If we are to follow and be the people Paul is calling us to, all we need do is surrender, surrender to the fear of failure, to the idea that we are somehow adequate or good enough, surrender to the idea that we are deserving of what we’ve been given, surrender to the idea that we will not fail. This Jesus is saying, “Come, follow me”, this Jesus is saying, “You will fail”, “You will crawl off the table”, give up the idea that you won’t. Failure is so often the cross we never expected and the one we find hardest to bear. We will fail but we are not defined by that failure, it’s in the midst our failures and our inadequacies that we are invited to follow, that we are invited to surrender.

When we sacrifice, when we surrender, when we follow, the real good news of Jesus is that we can’t lose, which is the thing that we were concerned with in the first place, we can’t lose because we had nothing to lose in the first place. When we surrender, when we slowly shape ourselves into this “living sacrifice” that Paul calls us to be, we stand with Jesus, with all of our scars and our sins and with our failures and insecurities. We’re invited to follow, to surrender and to sacrifice because He surrendered and sacrificed. We’re invited to give our lives, to become a living sacrifice, because He gave His life.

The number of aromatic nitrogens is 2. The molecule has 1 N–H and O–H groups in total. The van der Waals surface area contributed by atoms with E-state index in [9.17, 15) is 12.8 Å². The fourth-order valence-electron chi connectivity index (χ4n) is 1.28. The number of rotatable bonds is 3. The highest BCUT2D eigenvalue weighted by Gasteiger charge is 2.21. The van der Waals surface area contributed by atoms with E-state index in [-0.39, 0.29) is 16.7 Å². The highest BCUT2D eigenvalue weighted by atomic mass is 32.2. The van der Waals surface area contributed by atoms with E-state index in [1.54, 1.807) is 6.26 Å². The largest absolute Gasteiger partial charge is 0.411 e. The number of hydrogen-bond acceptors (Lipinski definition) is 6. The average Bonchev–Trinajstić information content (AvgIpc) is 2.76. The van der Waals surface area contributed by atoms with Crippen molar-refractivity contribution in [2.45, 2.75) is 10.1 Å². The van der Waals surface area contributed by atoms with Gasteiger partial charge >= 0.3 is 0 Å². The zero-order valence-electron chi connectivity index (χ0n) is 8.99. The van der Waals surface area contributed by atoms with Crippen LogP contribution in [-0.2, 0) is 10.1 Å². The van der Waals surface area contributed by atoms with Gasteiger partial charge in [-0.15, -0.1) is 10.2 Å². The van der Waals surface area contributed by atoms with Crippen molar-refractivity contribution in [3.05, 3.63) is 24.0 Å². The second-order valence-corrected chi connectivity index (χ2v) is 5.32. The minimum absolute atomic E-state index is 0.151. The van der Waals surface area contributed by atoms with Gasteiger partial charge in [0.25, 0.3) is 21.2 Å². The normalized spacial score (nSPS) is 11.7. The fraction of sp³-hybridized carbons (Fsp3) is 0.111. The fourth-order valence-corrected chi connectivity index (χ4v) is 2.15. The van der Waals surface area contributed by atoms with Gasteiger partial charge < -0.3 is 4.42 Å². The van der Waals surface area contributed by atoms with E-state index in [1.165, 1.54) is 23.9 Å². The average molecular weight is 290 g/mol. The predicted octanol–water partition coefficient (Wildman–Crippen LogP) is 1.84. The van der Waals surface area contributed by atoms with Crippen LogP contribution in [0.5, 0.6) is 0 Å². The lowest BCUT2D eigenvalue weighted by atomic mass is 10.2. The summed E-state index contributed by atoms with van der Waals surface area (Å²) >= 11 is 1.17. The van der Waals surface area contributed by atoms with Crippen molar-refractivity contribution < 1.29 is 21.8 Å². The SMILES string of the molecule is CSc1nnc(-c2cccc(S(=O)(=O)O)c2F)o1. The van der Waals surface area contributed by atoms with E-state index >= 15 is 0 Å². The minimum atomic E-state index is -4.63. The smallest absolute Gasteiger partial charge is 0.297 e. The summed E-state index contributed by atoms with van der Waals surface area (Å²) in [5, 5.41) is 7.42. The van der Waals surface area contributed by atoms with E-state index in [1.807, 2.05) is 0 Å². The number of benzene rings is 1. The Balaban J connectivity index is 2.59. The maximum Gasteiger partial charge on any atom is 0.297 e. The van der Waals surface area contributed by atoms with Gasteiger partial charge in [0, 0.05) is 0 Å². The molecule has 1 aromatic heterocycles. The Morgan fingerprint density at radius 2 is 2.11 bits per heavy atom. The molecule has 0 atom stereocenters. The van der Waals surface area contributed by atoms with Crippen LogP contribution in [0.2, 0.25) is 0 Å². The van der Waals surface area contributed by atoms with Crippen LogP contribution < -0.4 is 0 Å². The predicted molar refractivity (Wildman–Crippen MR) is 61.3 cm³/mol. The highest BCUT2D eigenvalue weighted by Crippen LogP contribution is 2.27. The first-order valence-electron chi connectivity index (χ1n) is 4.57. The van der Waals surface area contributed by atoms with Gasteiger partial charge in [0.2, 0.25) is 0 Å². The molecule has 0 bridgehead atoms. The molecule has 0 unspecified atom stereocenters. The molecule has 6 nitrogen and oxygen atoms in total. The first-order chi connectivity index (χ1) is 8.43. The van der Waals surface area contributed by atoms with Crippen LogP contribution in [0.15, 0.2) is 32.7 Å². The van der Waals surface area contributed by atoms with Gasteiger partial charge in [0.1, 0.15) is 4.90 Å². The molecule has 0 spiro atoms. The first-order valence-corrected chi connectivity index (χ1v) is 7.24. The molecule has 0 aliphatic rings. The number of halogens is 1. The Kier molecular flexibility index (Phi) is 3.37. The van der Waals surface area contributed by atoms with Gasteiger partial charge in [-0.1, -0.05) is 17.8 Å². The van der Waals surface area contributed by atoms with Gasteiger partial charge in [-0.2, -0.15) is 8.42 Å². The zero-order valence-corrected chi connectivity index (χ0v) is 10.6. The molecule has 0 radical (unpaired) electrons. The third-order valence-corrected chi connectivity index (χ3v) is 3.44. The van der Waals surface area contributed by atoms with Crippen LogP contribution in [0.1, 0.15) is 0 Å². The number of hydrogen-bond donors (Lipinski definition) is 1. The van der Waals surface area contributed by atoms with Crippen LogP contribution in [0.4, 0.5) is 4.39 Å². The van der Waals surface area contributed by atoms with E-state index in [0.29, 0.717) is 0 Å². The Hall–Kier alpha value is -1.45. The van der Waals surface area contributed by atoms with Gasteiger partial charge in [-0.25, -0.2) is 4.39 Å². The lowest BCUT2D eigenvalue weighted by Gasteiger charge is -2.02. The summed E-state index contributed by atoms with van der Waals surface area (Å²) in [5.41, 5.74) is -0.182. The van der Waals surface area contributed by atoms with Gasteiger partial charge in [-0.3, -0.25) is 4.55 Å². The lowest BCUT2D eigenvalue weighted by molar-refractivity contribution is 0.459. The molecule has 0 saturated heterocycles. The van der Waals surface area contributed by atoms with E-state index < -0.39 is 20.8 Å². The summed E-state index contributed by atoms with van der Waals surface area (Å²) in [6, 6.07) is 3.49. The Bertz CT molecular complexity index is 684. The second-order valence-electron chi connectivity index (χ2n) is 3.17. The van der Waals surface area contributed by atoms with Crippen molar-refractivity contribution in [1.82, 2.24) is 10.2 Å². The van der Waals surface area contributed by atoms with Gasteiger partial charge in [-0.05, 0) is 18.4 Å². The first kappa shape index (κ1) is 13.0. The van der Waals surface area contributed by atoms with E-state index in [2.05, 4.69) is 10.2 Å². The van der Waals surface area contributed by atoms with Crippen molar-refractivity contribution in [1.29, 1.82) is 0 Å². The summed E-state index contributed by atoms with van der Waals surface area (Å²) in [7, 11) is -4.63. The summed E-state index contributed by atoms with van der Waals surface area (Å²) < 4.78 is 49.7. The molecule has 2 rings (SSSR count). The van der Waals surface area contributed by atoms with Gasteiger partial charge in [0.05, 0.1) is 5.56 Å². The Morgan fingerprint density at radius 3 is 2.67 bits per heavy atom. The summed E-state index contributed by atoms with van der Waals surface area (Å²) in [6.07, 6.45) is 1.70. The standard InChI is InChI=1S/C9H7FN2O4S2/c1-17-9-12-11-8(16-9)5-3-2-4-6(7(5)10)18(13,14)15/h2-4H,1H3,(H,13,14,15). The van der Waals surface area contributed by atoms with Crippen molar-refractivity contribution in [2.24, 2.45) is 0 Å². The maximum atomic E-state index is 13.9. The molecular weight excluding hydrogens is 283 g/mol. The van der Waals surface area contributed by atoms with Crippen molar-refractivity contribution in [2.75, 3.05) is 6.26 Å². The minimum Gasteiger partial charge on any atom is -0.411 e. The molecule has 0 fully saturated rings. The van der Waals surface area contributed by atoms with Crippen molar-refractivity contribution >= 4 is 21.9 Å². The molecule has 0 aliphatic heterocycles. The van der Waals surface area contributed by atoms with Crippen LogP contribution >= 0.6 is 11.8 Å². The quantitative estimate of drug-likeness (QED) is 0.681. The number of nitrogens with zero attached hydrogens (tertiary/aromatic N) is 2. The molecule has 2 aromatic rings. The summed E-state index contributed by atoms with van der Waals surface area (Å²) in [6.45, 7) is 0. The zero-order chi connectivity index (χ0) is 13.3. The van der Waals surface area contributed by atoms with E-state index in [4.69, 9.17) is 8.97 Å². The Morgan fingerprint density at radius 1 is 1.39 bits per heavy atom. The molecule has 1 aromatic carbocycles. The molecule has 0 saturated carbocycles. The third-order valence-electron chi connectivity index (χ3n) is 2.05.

And it’s because of this undeserving grace that we’ve been given, it’s because of this sacrifice that was made for our inadequacies that we come to this table.